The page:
Movie review: ‘From Prada to Nada’
It might have seemed like a fertile and fun idea to update Jane Austen’s reversal-of-fortune romance “Sense and Sensibility” to the class-and-culture disparity between Beverly Hills and East Los Angeles. But the regrettably titled “From Prada to Nada” has more in common with a slapped-together TV movie than a timeless comedy of manners.
The Dashwood sisters of Austen’s novel are now Nora and Mary Dominguez, whose affluent, assimilated mansion existence is upended when their father’s death leaves them broke, necessitating a lifestyle adjustment to the homier, scrappier Boyle Heights enclave of their Tia Aurelia (Adriana Barraza).
Bookish Nora (Camilla Belle), with designs on the legal profession, embraces the move and its opportunity to reconnect with her roots, while status-obsessed, fully Americanized Mary (Alexa Vega) feels she’s in an ethnic heritage nightmare.
The resolutely artless “From Prada to Nada,” which somehow took three screenwriters and wasn’t so much directed by commercials guy Angel Gracia as caught on camera, is unfortunately the kind of attitude-correcting romcom that prefers plot point touchstones to believable human interaction.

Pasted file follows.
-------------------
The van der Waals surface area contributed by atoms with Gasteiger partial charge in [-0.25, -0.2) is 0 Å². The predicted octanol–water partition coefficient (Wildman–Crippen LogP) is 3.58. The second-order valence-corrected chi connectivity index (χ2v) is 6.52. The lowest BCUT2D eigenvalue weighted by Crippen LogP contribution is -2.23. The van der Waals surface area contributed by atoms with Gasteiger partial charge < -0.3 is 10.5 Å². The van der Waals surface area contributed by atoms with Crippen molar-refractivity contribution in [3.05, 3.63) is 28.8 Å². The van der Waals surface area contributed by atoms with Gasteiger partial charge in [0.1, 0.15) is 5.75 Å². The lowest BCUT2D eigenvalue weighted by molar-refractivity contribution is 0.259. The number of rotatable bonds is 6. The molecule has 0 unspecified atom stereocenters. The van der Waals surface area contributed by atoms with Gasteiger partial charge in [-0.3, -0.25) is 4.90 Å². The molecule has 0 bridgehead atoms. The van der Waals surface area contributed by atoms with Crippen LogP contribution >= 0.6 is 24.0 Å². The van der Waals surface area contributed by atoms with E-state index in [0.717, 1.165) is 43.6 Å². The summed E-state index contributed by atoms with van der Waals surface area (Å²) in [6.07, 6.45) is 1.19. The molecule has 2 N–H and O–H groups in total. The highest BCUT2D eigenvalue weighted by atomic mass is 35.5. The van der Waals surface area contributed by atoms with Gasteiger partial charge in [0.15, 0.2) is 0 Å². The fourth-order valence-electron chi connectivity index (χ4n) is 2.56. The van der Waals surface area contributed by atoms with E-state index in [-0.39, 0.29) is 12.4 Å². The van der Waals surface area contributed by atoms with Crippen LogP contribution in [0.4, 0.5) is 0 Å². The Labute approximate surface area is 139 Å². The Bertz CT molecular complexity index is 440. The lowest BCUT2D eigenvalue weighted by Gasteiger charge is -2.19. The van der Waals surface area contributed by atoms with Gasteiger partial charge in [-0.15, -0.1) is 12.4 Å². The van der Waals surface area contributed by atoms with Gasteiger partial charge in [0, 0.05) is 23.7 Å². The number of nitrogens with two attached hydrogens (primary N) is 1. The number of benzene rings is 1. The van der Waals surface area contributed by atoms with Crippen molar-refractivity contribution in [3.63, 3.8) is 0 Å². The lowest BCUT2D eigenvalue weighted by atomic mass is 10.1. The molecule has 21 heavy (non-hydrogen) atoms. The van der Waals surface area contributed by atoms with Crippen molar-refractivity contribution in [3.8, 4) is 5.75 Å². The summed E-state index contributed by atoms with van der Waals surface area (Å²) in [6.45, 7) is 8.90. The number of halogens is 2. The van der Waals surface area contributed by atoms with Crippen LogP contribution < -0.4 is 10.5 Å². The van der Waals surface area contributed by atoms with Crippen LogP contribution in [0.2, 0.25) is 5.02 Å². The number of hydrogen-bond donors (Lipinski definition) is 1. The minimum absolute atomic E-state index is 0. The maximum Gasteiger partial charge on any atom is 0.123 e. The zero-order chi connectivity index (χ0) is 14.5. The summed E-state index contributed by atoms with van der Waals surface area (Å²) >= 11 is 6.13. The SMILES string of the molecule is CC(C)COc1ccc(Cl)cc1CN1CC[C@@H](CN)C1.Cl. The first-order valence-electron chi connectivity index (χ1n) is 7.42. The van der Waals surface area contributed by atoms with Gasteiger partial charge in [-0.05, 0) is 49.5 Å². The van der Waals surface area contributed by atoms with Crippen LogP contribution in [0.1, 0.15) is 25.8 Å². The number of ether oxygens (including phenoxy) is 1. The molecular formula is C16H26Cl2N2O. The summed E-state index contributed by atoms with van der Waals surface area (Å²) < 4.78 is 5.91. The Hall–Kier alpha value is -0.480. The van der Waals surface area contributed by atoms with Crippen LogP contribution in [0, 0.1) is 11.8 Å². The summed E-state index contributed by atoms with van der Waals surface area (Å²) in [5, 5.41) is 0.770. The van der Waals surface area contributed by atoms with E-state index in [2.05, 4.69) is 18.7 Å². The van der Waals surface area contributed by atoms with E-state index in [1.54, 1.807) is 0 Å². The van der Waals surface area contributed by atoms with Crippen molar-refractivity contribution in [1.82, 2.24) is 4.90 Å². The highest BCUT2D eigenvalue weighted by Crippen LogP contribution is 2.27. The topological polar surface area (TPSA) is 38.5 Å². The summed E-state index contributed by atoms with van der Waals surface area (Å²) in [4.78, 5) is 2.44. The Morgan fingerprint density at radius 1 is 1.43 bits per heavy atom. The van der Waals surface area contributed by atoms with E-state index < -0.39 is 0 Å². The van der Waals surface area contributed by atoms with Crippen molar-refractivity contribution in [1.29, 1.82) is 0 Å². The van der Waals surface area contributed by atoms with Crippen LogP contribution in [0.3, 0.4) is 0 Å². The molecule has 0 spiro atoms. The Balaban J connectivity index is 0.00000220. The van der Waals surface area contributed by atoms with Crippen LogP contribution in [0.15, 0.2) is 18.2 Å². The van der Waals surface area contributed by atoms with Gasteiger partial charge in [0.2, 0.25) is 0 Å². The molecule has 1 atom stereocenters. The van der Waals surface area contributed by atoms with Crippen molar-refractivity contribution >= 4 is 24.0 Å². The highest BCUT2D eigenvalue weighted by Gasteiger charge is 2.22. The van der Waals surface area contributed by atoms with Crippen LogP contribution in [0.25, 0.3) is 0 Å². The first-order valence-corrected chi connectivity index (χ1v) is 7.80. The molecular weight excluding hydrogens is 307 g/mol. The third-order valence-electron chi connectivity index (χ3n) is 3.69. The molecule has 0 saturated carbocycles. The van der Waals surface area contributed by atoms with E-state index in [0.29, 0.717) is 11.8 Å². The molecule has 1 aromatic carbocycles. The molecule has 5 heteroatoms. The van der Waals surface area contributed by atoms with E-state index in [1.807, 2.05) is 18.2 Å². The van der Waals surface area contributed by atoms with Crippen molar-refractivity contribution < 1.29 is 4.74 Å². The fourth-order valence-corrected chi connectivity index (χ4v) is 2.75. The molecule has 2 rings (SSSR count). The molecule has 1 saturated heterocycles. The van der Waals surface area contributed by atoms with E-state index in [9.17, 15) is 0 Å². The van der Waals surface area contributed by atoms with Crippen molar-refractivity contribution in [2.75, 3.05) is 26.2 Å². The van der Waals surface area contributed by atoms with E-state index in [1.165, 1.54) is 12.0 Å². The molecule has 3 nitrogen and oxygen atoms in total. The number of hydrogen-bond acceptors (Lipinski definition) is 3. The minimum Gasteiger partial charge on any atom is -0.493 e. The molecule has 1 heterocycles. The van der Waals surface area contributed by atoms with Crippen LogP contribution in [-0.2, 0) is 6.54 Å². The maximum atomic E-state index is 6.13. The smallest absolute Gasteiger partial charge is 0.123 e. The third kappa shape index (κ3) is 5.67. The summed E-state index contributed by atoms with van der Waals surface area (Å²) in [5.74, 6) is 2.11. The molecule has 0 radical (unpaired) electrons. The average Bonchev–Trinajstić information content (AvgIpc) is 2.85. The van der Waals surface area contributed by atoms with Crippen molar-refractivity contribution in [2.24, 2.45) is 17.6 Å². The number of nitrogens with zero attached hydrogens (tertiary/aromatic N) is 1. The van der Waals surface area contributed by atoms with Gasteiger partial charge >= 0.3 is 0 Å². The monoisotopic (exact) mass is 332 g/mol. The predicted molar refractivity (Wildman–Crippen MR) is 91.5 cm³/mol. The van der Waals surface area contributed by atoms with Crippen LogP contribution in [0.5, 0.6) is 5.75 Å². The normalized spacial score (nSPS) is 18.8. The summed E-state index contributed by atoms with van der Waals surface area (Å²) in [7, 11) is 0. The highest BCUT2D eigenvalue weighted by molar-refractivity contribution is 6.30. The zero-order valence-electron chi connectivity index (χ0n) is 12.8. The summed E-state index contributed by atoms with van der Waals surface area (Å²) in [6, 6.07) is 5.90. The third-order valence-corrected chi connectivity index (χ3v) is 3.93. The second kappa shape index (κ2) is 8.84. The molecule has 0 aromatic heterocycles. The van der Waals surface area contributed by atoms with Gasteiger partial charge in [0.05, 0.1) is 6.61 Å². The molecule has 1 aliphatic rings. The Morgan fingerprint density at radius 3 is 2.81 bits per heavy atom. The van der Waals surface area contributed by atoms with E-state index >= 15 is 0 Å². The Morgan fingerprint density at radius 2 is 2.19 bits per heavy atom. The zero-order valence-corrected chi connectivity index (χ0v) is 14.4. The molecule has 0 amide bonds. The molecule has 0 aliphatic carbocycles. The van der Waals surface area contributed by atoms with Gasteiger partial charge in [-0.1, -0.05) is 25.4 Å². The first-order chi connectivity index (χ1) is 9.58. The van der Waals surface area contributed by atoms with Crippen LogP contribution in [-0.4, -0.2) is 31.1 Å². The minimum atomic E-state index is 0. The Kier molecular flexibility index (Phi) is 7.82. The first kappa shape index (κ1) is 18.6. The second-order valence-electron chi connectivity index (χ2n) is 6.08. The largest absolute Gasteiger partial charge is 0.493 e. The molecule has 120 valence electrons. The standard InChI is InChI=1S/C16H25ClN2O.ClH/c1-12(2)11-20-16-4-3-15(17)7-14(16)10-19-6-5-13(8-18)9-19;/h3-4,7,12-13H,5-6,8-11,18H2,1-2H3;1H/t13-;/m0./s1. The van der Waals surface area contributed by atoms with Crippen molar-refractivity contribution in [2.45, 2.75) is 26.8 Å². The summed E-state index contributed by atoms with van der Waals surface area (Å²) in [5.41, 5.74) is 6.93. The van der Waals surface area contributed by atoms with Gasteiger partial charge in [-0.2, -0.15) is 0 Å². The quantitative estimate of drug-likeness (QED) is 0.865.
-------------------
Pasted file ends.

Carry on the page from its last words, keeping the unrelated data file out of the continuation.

References to “The House of Bernarda Alba,” Frida Kahlo and Mexican murals, therefore, feel like a list of cultural signifiers being checked off rather than lively details in a story of evolving identity. Even the ubiquitous ranchera staple “Cielito Lindo” is the soundtrack to the girls’ initially jarring change of scenery. Ay, ay, ay, indeed.
That said, the movie is not without its moments of comic bounce and earned warmth, thanks almost solely to the cast. Belle and Vega couldn’t seem less like sisters, but they’re good-natured performers, which goes a long way. But where the gangly Belle lacks technique — mostly relying on the melancholic beauty of her features, as effective as they were playing Daniel Day Lewis’ daughter in “The Ballad of Jack and Rose” — Vega, always so charming in the “Spy Kids” franchise, has the magnetic confidence and easy physicality of a laugh-getting pro.
They’re admirably aided by the story’s eligible men: Nicholas D’Agosto as the sweet-faced Caucasian lawyer who sets his sights on Nora, and Wilmer Valderrama as tattooed barrio hunk Bruno, who banters with and secretly pines for the spoiled Mary.
Only April Bowlby’s over-the-top sneeriness as the cruel gringa sister-in-law, who initially kicks the sisters out of the mansion, feels like the wrong kind of primary color in this predictable splatter of romantic comedy cliches.
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